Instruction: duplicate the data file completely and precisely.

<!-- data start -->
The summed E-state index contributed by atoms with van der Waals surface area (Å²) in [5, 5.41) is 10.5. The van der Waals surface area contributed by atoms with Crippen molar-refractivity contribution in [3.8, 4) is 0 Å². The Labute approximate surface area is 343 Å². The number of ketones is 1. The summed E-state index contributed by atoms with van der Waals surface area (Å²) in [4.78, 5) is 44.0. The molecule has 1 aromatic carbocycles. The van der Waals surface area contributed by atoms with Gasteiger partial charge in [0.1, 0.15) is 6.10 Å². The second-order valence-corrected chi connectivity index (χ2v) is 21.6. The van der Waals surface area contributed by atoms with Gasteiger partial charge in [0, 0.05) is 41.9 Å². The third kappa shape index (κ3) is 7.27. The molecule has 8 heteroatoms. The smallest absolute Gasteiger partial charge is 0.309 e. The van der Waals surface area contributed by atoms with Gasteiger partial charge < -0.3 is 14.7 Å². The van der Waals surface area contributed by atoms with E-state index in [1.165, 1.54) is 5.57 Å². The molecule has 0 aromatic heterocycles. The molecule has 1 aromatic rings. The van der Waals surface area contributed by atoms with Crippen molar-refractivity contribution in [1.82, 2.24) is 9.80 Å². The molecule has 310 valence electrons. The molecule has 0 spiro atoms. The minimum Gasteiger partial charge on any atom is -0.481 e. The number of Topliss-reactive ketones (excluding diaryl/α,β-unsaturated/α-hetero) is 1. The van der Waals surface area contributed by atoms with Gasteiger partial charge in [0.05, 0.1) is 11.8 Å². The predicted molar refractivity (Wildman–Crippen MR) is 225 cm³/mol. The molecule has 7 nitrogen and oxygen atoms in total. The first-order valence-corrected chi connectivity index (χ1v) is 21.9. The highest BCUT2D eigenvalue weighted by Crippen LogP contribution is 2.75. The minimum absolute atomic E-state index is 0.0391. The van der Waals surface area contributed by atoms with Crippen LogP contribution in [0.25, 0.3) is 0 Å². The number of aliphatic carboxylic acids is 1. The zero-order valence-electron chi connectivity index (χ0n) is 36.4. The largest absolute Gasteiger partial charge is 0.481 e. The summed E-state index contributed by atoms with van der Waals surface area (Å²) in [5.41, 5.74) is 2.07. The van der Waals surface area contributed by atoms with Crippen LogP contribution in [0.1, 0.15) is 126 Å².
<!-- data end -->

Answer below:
The summed E-state index contributed by atoms with van der Waals surface area (Å²) in [5, 5.41) is 10.5. The van der Waals surface area contributed by atoms with Crippen molar-refractivity contribution in [3.8, 4) is 0 Å². The Labute approximate surface area is 343 Å². The number of ketones is 1. The summed E-state index contributed by atoms with van der Waals surface area (Å²) in [4.78, 5) is 44.0. The molecule has 1 aromatic carbocycles. The van der Waals surface area contributed by atoms with Gasteiger partial charge in [0.1, 0.15) is 6.10 Å². The second-order valence-corrected chi connectivity index (χ2v) is 21.6. The van der Waals surface area contributed by atoms with Gasteiger partial charge in [0, 0.05) is 41.9 Å². The third kappa shape index (κ3) is 7.27. The molecule has 8 heteroatoms. The smallest absolute Gasteiger partial charge is 0.309 e. The van der Waals surface area contributed by atoms with Gasteiger partial charge < -0.3 is 14.7 Å². The van der Waals surface area contributed by atoms with E-state index in [1.165, 1.54) is 5.57 Å². The molecule has 0 aromatic heterocycles. The molecule has 1 aromatic rings. The van der Waals surface area contributed by atoms with Crippen molar-refractivity contribution in [1.82, 2.24) is 9.80 Å². The molecule has 310 valence electrons. The molecule has 0 spiro atoms. The minimum Gasteiger partial charge on any atom is -0.481 e. The number of Topliss-reactive ketones (excluding diaryl/α,β-unsaturated/α-hetero) is 1. The van der Waals surface area contributed by atoms with Gasteiger partial charge in [0.05, 0.1) is 11.8 Å². The predicted molar refractivity (Wildman–Crippen MR) is 225 cm³/mol. The molecule has 7 nitrogen and oxygen atoms in total. The first-order valence-corrected chi connectivity index (χ1v) is 21.9. The highest BCUT2D eigenvalue weighted by Crippen LogP contribution is 2.75. The minimum absolute atomic E-state index is 0.0391. The van der Waals surface area contributed by atoms with Crippen LogP contribution in [0.25, 0.3) is 0 Å². The number of aliphatic carboxylic acids is 1. The zero-order valence-electron chi connectivity index (χ0n) is 36.4. The largest absolute Gasteiger partial charge is 0.481 e. The summed E-state index contributed by atoms with van der Waals surface area (Å²) in [5.41, 5.74) is 2.07. The van der Waals surface area contributed by atoms with Crippen LogP contribution in [0.1, 0.15) is 126 Å².